SAVANNAH, Ga. (AP) — Through those long, painful months of recovery, Ken Green focused on making another sweet swing on tour.
That came Friday when, after a hug from his sister Shelley and some "Go get 'ems," from his foursome, Green returned to the game he says pulled him through a year of unthinkable tragedy.
"The thought of trying to play the game, play inside the ropes, that's just kept me going," Green said.
Green and partner Mike Reid shot a 5-under 67 — Green met his goal of two birdies — in the opening round of the Legends of Golf at Savannah Harbor Golf Resort. That was good enough for a tie for 17th, five shots behind the leading teams of Mark O'Meara and Nick Price, and John Cook and Joey Sindelar.
More importantly for Green, he found hope he could succeed at the game he loves, one that helped him deal with the deaths of his brother, girlfriend and son since June.
"Golf saved my life," Green said simply.
William, his brother, and Jean Marie Hodgin, his longtime girlfriend, were killed when they were traveling in an RV that blew a tire, went down an embankment and crashed into an oak tree. The accident also killed Green's beloved German Shepherd, Nip.
Green's right leg was damaged so severely that doctors said his only chance of resuming a pro career was through amputation. He agreed and now plays with a prothesis in place of his lower leg.
As Green's mental and physical rehabilitation continued, there came another devastating blow — his 21-year-old son, Hunter, was found dead in his SMU dorm room last January. An autopsy showed Hunter died from a combination of prescription drugs and alcohol.
Still, Green kept on fighting for this day. Now, he's pointing for even more.
"The thought that this can happen as gone from a seven (out of 10) to absolutely, this can be done," Green said.
Green's apprehension increased as his starting time approached. "I've got a bit of dry mouth," he said before slipping into a scorer's tent for water.
His play was choppy at first. His first two swings found bunkers and he struggled to reach greens, mostly picking up when Reid was in with a lower score in the better-ball competition.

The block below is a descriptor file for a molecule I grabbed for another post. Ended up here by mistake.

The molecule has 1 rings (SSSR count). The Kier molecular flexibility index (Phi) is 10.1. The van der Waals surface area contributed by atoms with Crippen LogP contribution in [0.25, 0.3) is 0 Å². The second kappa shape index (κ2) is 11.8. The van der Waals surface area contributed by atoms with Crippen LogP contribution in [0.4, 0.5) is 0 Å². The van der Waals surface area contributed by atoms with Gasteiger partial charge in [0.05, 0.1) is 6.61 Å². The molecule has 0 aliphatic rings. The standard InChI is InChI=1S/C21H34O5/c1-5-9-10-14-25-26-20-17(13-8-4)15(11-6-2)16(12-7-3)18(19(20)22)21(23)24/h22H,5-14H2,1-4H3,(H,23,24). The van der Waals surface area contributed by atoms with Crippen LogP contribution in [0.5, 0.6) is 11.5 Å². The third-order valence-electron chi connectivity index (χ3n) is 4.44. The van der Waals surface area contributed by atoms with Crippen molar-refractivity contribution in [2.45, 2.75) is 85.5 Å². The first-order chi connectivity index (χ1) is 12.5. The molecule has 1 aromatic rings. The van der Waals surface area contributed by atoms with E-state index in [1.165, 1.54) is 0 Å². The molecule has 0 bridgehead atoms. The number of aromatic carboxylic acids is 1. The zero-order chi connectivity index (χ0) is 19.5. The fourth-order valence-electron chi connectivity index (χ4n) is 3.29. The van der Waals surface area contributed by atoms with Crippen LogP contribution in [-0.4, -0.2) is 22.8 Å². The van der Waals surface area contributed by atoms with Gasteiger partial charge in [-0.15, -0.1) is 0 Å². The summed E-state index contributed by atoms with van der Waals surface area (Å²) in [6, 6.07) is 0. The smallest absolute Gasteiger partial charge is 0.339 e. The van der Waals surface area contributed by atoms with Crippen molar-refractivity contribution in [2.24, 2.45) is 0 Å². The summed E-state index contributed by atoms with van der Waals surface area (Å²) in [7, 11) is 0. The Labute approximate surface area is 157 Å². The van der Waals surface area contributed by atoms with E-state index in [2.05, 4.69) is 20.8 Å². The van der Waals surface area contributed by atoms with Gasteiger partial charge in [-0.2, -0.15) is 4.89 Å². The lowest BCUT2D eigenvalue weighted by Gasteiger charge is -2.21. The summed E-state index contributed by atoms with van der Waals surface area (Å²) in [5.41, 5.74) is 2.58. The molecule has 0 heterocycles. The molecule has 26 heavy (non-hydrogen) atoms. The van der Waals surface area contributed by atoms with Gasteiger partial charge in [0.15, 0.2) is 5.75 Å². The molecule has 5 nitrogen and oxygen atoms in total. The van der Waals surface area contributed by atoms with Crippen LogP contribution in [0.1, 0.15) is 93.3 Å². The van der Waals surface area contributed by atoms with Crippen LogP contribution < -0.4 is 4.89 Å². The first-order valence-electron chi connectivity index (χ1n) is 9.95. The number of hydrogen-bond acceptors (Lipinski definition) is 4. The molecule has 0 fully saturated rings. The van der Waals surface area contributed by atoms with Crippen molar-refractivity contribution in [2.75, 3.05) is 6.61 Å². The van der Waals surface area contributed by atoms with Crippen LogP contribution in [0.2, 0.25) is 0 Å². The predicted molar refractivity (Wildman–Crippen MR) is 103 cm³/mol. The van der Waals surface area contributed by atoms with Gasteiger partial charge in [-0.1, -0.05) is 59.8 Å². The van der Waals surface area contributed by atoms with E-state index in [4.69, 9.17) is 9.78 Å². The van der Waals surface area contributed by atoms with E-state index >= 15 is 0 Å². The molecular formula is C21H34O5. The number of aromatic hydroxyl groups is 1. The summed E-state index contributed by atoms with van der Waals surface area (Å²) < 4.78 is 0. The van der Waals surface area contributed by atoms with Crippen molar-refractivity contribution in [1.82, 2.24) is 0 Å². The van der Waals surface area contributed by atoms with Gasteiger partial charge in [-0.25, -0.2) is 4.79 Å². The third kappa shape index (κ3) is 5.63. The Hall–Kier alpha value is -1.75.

"I'm starting to think I should've put another driver in and taken the putter out. I'm not using the damn thing," he said to fans walking off the eighth green.
Green's butterflies were obvious.
"First four or five holes, I think he was a little nervous, and certainly looked like it," said Price, whose team played alongside Green and Reid. "But we were pulling hard for him."
Things turned around on the ninth hole after a wayward tee shot. Green's approach from about 160 yards away stuck on the green. He raised his arms in celebration as the trailing gallery shouted congratulations.
Two holes later, Green bagged his first birdie. His third shot lipped out of the cup on the par-5 11th, leaving about 8 feet for birdie. That brought another hug from Shelley — "She came out of retirement as my caddie," Green said — and more cheers.
Green wasn't done. On the par-3 15th hole, he sunk a 12-footer for his second birdie to move the team to 5-under — and brought still another hug from Shelley.
A rough recount had Green 1-under par his last 10 holes, strong enough to boost his confidence about what could be ahead. He's got tentative plans to play in the 54-hole Dick's Sporting Goods Open in Endicott, N.Y., at the end of June.
"If I can get some practice and some work, it can be done," he said. "I can't tell you what that does for my spirit."
Green had several family members on hand to watch, including his brother-in-law, PGA Tour tournament director Slugger White. Many wore golf caps with "KG" on the front and "The Greatest Comeback Ever" on the side.
"Obviously, I'm not known for inspiring people throughout my career," Green joked. "It's a wonderful feeling that I've got the chance to do something nice and unique, whether it's for the game of golf or the disabled."
O'Meara was amazed that anyone could play so soon after enduring so much.
"June wasn't that long ago when the accident happened," he said. "And for him to come back the way he has eight, nine months time is very impressive."
Green worried over embarrassing the game with poor play. Instead, pros before and after his round came up to congratulate him and welcome him back.
"Hey, brother, how was it out there?" Peter Jacobsen said on the putting green.
Not too bad, Green thought.
"It just gives me so much more fight and desire to go ahead," he said. "It's a wonderful feeling. It's such a high."